A study of the “traditional ecological knowledge” of transhumant shepherds in Spain posits that such knowledge—of flora, fauna, and natural phenomena resulting from a culture having direct contact with an environment for generations—helps those people adapt to environmental change and be effective stewards of the land.
When he was a child, Marcelli says, he was told, “If you don’t study, you’ll have to graze the sheep.” He embraced that notion. While he did study—economics and commerce at the Sapienza University of Rome—he wrote his dissertation on using sustainable methods of sheep breeding to stimulate rural Abruzzo’s economy.
In 1977, three years before completing his dissertation, he moved home and began raising sheep. Manuela Cozzi came with him, and together they started La Porta dei Parchi farm. Today Marcelli and Cozzi run the operation with their daughter, Viola, 34, and their son, Jacopo, 32. Driven by the same passion that inspired her parents, Viola, who studied painting and product design in Florence, is the farm’s head cheesemaker and the chef for their agriturismo’s restaurant, and she leads the regional sheep cooperative.
“In the past there were millions of sheep in Abruzzo,” she says. “Now there are maybe 200,000. We raise sheep because we hope to inspire others to do the same. We make the transumanza because it is good for the health of the animals and it is good for this place. It is part of this mountain culture, and we don’t want this culture to die.”
Transhumance faces many challenges, from climate change, which can alter the forage, to shifting demographics and evolving land-use policies and patterns. Over time, some herding, or drove, roads have become motor roads. Others now intersect highways or rail lines. Pasture is turned into cropland. Young people leave the villages or have little interest in continuing their families’ traditional livelihoods. Although the Italian tratturi are public property, Colantuono must apply for permits to cross highways and pass through villages and towns before leading her family’s cattle to and from Puglia each year. For Marcelli the challenges include not only livestock predators but also politicians whose policymaking, he says, isn’t farmer friendly.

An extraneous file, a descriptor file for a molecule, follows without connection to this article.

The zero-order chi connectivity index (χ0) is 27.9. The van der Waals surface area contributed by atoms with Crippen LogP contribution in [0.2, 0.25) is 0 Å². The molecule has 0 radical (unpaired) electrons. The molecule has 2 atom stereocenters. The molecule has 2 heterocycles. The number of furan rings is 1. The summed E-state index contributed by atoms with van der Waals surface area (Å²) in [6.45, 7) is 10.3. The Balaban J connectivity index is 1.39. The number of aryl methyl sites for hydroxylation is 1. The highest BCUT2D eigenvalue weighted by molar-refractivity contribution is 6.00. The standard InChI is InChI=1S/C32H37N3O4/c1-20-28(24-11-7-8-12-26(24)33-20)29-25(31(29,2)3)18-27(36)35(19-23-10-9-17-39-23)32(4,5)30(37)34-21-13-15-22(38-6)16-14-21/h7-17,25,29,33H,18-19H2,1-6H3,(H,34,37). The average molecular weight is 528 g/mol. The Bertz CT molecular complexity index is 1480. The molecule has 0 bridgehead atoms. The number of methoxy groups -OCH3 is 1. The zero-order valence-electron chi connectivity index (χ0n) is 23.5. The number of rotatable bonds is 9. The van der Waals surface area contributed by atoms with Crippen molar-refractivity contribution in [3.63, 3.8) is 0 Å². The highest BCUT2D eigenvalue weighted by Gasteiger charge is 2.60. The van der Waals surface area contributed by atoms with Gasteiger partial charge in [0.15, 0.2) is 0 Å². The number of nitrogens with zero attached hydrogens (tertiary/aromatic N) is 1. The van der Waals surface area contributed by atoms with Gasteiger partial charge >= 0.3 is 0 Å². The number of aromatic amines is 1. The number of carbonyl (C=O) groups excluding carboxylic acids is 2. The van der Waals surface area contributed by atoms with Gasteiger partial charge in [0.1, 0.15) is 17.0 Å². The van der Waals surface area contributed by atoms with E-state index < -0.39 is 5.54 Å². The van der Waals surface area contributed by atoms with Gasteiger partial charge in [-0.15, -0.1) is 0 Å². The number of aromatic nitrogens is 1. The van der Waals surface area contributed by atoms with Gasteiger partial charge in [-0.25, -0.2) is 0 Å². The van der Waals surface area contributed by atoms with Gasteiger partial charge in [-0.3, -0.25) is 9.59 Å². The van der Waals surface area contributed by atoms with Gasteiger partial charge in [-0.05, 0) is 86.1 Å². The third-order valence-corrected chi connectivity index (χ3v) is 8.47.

Viola Marcelli is grateful for the UNESCO ruling. She hopes it will help make transhumance, and small-scale agriculture in general, more viable for her family and others.
“It’s a hard job being a farmer,” she says. But overcoming the challenges is worthwhile, she adds. “The sheep, the pasture, the milk, the cheese we make, the transumanza, these have been a part of Abruzzo and Italy for thousands of years. These are the lifeblood of this place. They’re the soul of our people.”
Travel Wise: Transhumance
What to know
Today transhumance is as much a movement as an agricultural practice. Organizations such as Le Vie dei Tratturi advocate for shepherds’ rights and corridor protection, and provide information to travelers on events, museums, and exhibits with, in some cases, maps of trails and herding roads.
Guided hikes, mountain bike tours, and expeditions on horseback delve into the practice and history of transhumance. Most guided tours operate during the spring and fall, with guests helping shepherd the livestock. Not all transhumance pathways are open to the public; it’s important to check before exploring.
Whether celebrating the safe return of the herd or advocating for shepherds’ rights, transhumance festivals take place around the world. They often include traditional folk music, feasting, costumes, and dance—in addition to livestock parading by the hundreds, sometimes thousands, through the streets.
- Southern Italy
TRICARICO CARNIVAL In the town of Tricarico, in the Basilicata region, a transhumance reenactment takes place each January 17, the feast day of St. Anthony the Abbot, the protector of animals.
- Madrid, Spain
FIESTA DE LA TRASHUMANCIA With its stunning architecture and elegant neoclassical fountain, Madrid’s Plaza de Cibeles might be the last place you’d expect to hear the din of thousands of bleating sheep. That’s exactly what you’ll get during this annual festival, scheduled this year for October 18. The event started in 1994 as a protest to assert shepherds’ rights to use Spain’s ancient drove roads.
- Petaluma, California
TRANSHUMANCE FESTIVAL This “celebration of grassland culture”—originally slated for May 16 but canceled because of COVID-19 concerns this year—includes talks and exhibits about indigenous foodways, grazing, fire ecology, and land ethics.
- Boise, Idaho
JAIALDI Basque shepherds initially lured by the California gold rush were instrumental in establishing the West’s transhumance routes and traditions. Idaho has the largest concentration of Basques in the U.S.; every five years the state’s capital hosts one of the world’s biggest Basque festivals. (In Euskara, the Basque language, jaialdi is the word for “festival.”) During the six-day event, next scheduled from July 27 to August 1, 2021, paella and chorizo rule.